On March 25, 1959, the plaintiff instituted in the Superior Court a new and independent proceeding requesting an order directing the defendant to proceed with arbitration of the plaintiff's claim for a balance due by reason of services rendered before April, 1953, under the written contract of October 23, 1952. In the new proceeding, the defendant, by his answer, asserted that he was willing to arbitrate and requested the court to enter an order directing arbitration of any controversy or claim arising out of or relating to the contract or any breach thereof. At the same time, acting under General Statutes 52-409, he filed, in the present action, a motion to stay the proceedings, claiming, in effect, that the question whether the services rendered after April 1, 1953, were under the 1952 written contract was an issue common to both cases and that all further proceedings in the present action should be stayed until the claim under the written contract was arbitrated. The court granted the motion pending the determination of the proceedings in the second case. The decision was based upon 52-409 and the inherent power of the court to regulate proceedings before it. The plaintiff has appealed from the order. He also claims that the court erred in denying the motion to expunge the counterclaim.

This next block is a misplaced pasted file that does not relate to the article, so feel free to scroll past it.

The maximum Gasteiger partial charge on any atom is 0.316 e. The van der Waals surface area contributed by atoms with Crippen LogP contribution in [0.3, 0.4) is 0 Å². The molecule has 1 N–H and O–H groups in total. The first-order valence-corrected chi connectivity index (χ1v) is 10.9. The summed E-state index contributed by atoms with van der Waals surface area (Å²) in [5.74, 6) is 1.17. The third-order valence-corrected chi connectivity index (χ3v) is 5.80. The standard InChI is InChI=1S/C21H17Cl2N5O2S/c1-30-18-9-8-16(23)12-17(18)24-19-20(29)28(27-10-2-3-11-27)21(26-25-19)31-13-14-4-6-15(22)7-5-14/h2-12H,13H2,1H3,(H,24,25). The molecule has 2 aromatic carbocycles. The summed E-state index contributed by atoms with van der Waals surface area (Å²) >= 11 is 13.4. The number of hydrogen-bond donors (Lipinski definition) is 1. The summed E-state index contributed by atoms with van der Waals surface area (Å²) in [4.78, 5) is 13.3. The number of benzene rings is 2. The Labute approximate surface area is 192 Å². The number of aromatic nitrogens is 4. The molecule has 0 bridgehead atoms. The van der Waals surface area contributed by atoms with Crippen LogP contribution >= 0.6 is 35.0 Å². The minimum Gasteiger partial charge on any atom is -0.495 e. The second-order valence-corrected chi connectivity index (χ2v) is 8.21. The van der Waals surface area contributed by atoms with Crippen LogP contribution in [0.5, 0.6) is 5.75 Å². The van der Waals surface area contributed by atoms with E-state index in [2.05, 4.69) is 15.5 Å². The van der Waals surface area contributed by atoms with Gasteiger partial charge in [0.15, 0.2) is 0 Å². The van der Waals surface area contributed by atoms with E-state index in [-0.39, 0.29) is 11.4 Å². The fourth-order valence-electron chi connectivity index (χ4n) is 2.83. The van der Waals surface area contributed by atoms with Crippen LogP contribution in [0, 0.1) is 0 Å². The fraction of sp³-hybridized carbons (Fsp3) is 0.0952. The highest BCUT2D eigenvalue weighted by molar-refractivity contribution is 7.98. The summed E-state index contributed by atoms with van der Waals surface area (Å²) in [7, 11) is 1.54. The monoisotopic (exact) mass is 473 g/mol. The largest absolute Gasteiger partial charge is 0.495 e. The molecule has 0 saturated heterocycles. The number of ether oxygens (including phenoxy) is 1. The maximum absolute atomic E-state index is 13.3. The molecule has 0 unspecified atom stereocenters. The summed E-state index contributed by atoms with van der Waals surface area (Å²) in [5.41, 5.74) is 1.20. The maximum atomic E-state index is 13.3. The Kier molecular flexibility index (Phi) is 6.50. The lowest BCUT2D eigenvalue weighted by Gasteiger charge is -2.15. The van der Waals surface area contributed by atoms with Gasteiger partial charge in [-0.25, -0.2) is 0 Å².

In this court, the defendant filed a motion to dismiss the appeal on the ground that the stay was not a final judgment from which an appeal could be taken. We denied the motion without memorandum. The basis for our denial was that the motion presented a substantial question which could more properly be determined in connection with our consideration of the record on the appeal. We are now satisfied that the granting of the stay was not an appealable decision. Lack of jurisdiction to hear an appeal requires its dismissal whenever and however the defect comes to our attention. Gimbel v. Gimbel, 147 Conn. 561, 566, 163 A.2d 451; Bardes v. Zoning Board, 141 Conn. 317, 318, 106 A.2d 160; Willard v. West Hartford, 135 Conn. 303, 306, 63 A.2d 847.